A horrible Midtown elevator accident has caused New York City workers to think twice about using the elevator and to take the stairs instead.
According to news reports, an advertising executive stepped onto an elevator in her building when the elevator unexpectedly shot upward, crushing her between the elevator and the surrounding wall. Elevator inspectors are trying to determine whether electrical work performed on the elevator a few hours beforehand might have been connected to the incident. In most elevators, sensors will not permit the elevator car to move unless the doors are fully closed.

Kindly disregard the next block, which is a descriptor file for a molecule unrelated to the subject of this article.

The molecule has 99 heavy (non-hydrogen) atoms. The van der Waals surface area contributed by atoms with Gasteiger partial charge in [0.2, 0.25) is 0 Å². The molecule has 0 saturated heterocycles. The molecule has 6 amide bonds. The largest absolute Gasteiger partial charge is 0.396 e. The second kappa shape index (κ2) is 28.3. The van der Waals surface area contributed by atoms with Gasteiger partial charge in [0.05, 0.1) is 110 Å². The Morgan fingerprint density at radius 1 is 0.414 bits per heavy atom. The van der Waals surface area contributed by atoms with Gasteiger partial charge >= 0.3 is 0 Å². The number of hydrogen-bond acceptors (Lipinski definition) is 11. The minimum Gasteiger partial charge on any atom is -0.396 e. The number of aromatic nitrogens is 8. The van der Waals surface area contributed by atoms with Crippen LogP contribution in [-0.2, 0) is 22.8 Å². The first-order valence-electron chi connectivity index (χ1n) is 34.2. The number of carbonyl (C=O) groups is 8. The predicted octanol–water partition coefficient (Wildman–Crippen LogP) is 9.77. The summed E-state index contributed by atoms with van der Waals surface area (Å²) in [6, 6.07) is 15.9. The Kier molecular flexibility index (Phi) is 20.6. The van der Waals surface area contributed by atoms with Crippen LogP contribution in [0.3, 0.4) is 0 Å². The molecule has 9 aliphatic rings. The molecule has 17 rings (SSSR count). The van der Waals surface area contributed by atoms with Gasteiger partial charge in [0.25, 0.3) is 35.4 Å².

Obviously, the woman’s death is awful — but part of the horror comes from the fact that it involves a mundane everyday event somehow gone horribly wrong. Those of us who work in office buildings step onto elevators many times a day, without a second thought that there might be some mechanical failure that could be life-threatening to users. We routinely entrust our well-being to technology in the form of large machines that move us from point A to point B and, necessarily, to the human beings who service those machines. It’s unsettling to think that a single mistake by a mechanic could have such devastating consequences.
I always try to take the stairs at work, mostly because it seems like an easy way to get some exercise during the workday. Now I’ve got another reason.